Glionna MansellPresents14A Music Series unlike any otherApril 2014 through to November 2014Don’t Miss TheseFall Concerts!in the continuingOrganix 14 concert seriesElisabeth UllmannOct. 19, 4:00 pmOur Lady of Sorrows3055 Bloor St. WestRhonda Sider EdgingtonSept. 19, 7:30 pmHoly Trinity Anglican10 Trinity SquareNosetti Memorial ConcertNov 12, 7:30 pmMaxine Thevenot, Eugenio Fagiani and Omar CaputiSt. Paul’s Anglican Church, 227 Bloor St. Eastoriginal?’ He laughedDaniel Hopeand said nothing’swrong with theoriginal, it’s perfect,it’s a fantastic piecebut I feel that in asense I’ve fallen out oflove with it. I’ve beenbombarded with it.Every time I go intoan elevator or a shoppingcentre I hear TheFour Seasons piped atme. [Max] wanted torediscover it and byrecomposing it he wasrediscovering it. Heasked me if I wouldlike to take a look atit and I thought that[it] was a really interesting way of revisiting a masterpiece ... As soonas I saw the early sketches for his piece I was absolutely knockedout. I thought this was something really amazing and I wanted to bepart of it.”Hope details his contribution to the process: “I made a number ofsuggestions. [Richter was very open to suggestions] with regards to thetempos and some of the passagework. It was so well written it didn’tneed many changes but it did need to be adapted here and there tomake it more violinistic. In the recording session we created it in themoment so a lot happened with sound effects and various colours.”Asked if he has a “favourite” movement in the piece he hedges: “Myfavourite season is ‘Summer.’ The Recomposed is a different piece. Ithas all of the great themes of Vivaldi. It has the inspiration of Vivaldibut it also has its own music. The last movement of Max Richter’s‘Summer’ is absolutely amazing. But also the last movement of‘Winter’ is mindblowing.”When asked if it’s difficult not to get mixed up with the originalwhen playing the recomposed version, Hope – who has alreadydivulged that he’s been playing the original since he was a boy (“It’sstill so modern after 350 years”) – talks about the very subtle changesin the passagework, eight notes to seven, for example. He adds thatevery time they play Recomposed it changes and evolves.Elsewhere in that 2013 YouTube chat, Hope reveals that when hewas four he announced to his parents that he wanted to be a violinist.That got me curious about his musical education. I found a partialanswer in a different (ClassicFM) YouTube video where he talkedabout his crucial relationship with Yehudi Menuhin, whom he knewfrom an early age: “Menuhin was very, very outward-looking. He’ssomebody I think about almost every day – a huge inspiration to meand to many musicians and somebody who really believed in openingyour ears to any kind of music. You know his legendary collaborationswith Ravi Shankar or Stephane Grappelli are things that I witnessed asa small boy (Hope was born in 1973). I was lucky enough to grow upin that environment. It taught me from an early age that you can findconnections in different musical worlds if you take it seriously andTickets and passesavailable onlinewww.organixconcerts.ca416-769-389322 | September 1, 2014 – October 7, 2014 thewholenote.com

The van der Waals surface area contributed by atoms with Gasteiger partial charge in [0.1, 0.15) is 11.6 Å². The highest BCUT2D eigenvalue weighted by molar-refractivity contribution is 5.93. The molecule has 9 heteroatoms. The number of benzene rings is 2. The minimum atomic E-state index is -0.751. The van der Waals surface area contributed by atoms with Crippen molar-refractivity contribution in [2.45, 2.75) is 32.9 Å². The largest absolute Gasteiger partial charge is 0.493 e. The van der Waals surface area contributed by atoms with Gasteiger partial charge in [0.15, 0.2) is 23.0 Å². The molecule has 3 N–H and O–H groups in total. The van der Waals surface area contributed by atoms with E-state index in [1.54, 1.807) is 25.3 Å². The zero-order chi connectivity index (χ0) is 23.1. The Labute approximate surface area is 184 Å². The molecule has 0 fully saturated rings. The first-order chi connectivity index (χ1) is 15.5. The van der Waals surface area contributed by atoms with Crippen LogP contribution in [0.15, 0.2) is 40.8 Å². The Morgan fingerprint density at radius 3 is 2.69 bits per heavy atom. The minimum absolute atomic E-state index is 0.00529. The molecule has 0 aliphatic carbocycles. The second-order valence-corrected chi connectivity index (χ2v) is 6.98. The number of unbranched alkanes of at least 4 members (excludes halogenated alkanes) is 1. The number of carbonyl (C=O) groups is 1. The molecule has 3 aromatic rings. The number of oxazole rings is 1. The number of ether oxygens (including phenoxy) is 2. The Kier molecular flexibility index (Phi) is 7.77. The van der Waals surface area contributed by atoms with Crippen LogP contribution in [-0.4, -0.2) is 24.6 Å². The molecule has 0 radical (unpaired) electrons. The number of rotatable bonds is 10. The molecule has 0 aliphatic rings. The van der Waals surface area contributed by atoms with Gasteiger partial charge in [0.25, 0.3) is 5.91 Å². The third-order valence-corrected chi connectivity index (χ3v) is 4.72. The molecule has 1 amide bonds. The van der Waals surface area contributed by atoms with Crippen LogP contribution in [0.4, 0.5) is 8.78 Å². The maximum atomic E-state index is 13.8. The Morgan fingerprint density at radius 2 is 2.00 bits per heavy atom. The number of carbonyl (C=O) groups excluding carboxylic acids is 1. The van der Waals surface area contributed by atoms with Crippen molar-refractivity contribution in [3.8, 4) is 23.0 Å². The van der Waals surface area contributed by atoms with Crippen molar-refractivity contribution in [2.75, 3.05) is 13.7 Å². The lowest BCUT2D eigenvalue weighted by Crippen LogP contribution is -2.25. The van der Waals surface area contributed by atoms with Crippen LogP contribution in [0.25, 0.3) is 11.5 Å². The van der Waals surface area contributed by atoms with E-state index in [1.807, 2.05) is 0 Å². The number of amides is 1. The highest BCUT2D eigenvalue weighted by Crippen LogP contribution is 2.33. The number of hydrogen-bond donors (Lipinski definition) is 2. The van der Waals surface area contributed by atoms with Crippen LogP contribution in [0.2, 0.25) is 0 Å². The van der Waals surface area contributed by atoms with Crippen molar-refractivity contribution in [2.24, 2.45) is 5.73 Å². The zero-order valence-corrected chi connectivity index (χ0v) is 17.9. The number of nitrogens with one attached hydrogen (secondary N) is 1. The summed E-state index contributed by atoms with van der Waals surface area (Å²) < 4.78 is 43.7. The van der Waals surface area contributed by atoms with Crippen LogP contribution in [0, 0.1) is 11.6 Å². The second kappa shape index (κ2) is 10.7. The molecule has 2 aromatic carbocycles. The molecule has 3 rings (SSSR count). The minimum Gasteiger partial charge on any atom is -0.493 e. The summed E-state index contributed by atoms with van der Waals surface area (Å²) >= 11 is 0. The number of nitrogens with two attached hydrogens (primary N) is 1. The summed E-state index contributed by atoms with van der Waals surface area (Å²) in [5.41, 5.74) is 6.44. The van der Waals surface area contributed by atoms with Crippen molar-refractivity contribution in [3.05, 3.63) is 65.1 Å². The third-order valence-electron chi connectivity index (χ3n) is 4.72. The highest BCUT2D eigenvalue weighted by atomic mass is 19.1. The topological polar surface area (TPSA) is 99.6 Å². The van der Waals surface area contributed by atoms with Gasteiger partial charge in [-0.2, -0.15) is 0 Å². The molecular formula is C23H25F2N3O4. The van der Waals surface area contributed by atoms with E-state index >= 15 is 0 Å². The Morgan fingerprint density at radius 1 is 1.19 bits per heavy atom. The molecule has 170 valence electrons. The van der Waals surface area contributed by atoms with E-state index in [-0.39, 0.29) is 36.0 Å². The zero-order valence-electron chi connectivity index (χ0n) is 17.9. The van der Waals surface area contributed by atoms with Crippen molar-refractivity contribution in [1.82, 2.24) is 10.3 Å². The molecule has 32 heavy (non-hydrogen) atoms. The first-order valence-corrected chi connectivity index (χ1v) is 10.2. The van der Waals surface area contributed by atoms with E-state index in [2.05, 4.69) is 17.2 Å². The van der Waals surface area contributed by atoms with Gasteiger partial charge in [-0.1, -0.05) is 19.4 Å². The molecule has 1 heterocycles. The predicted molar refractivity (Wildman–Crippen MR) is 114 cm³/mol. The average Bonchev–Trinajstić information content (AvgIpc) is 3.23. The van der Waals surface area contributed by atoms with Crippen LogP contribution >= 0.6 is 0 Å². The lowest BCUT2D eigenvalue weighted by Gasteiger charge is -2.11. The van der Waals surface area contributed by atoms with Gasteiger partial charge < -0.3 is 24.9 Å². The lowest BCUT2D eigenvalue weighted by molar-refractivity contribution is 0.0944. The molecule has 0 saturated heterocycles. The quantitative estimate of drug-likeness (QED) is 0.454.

you spend the time.”It has been two years since I discovered Richter’s recomposition ona listening post at Grigorian’s when it drew me in with its compulsiveoriginality coupled with its uncanny resemblance to Vivaldi. Happily,Soundstreams is now making it possible to hear this innovative worklive with Daniel Hope as the soloist, in their season-opening concert,September 30.It’s Still Festive: Summer’s not over until the fall equinox and thePrince Edward County Music Festival (PECMF) in Picton and theSweetWater Music Festival in Owen Sound are taking full advantage ofthose last seasonal days to launch their 11th editions.The “superlative acoustics” of St. Mary Magdalene Church playhome to several content-rich PECMF concerts. Augmenting theopening concerts, artistic director pianist Stéphane Lemelin joins thePenderecki String Quartet to perform Taneyev’s romantic Quintet forpiano and strings in g minor Op.30 on September 19, then accompaniescellist Denise Djokic in Rachmaninoff’s Sonata for cello andpiano in g minor Op.19 the following day. September 21 brings AndréLaplante’s deep musical sensibility to bear on a trio of Liszt pianomasterworks. Highlights of the rest of the festival include the youngCanadian musicians Nikki Chooi, violin, and Philip Chiu, piano,in a September 25 recital that ranges from Bach to Prokofiev, andEnsemble Made In Canada in piano quartets by Dvořák and FauréSeptember 26.St. Lawrence String Quartet violinist Mark Fewer, the artisticdirector of the SweetWater festival, brings his chamber music versatilityto bear in a concert September 19 in the historic Leith churchwith its ideal acoustics. Vivaldi, von Biber, Schmelzer and Bach supplythe music that the celebrated baroque violinist Elizabeth Wallfisch,Lucas Harris (theorbo), Hank Knox (harpsichord) and Fewerwill perform.The next day Fewer joins his St. Lawrence colleagues and sopranoMeredith Hall, flutist Leslie Newman, double bassist Joseph Phillipsand pianist Kati Gleiser for a program of Haydn and Beethoven. A fewMusic at MetropolitanMusicat Metropolitan2014-15 SEASONOrder tickets metunited.ca Estoreor by calling 416-363-0331 ext. 26SEASON TICKET: (save on the cost of four separate tickets)Friday, Oct. 31 10:00pmPHANTOMS OF THE ORGANA Hallowe’ en howl of unearthly delights!(Co-sponsored by the Toronto Centre, Royal CanadianCollege of Organists)Saturday, November 29, 7:30 pmAN EVENING WITH SCHUMANN ANDRACHMANINOFFJanet Obermeyer, soprano; Arnold Tirzits andMatthew Coons, pianoAdmission: $20 / $ 10 (ages 18 and under)Friday, January 9, 7:30 pmSEI SOLO: A VIOLINO SENZA BASSOACCOMPAGNATO by J. S. BACHViolinists: Elyssa Lefurgey-Smith, Cristina Zacharias,Julia Wedman, Valerie Gordon, Aisslinn Nosky,Michelle OdoricoAdmission: $20 / (ages 18 and under)Good Friday | April 3, 7:30 pmMUSIC FOR GOOD FRIDAYwith the Metropolitan Festival ChoirMusic by Buxtehude, Charpentier,Stabat Mater by Rheinberger,Dance of Death by Distler,Requiem by FauréAdmission: / (ages 18 and under )Sunday, May 3 2:00pmBACH IN TIME: LET THERE BE BEAUTYPoetry by Patricia Orr;Bach’s organ music played by Patricia WrightThis concert will be preceded by a short presentation on Bach.Freewill OfferingSaturday, May 30, 7:30 pmCHARLES DAVIDSON SINGS: Schubert, Schumann,Weill... with pianist James BourneAn exploration of 19th Century German Lieder intothe roots of 20th Century KabarettThe inaugural “Marg and Jim NorquayCelebration Concert”Admission: $20 / (ages18 and under)Metropolitan United Church56 Queen Street East (at Church Street), Toronto416-363-0331 (ext. 26) www.metunited.orgthewholenote.com September 1, 2014 – October 7, 2014 | 23
essential recording of this reperto
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MADAMABUTTERFLYPUCCINIOctober 10 -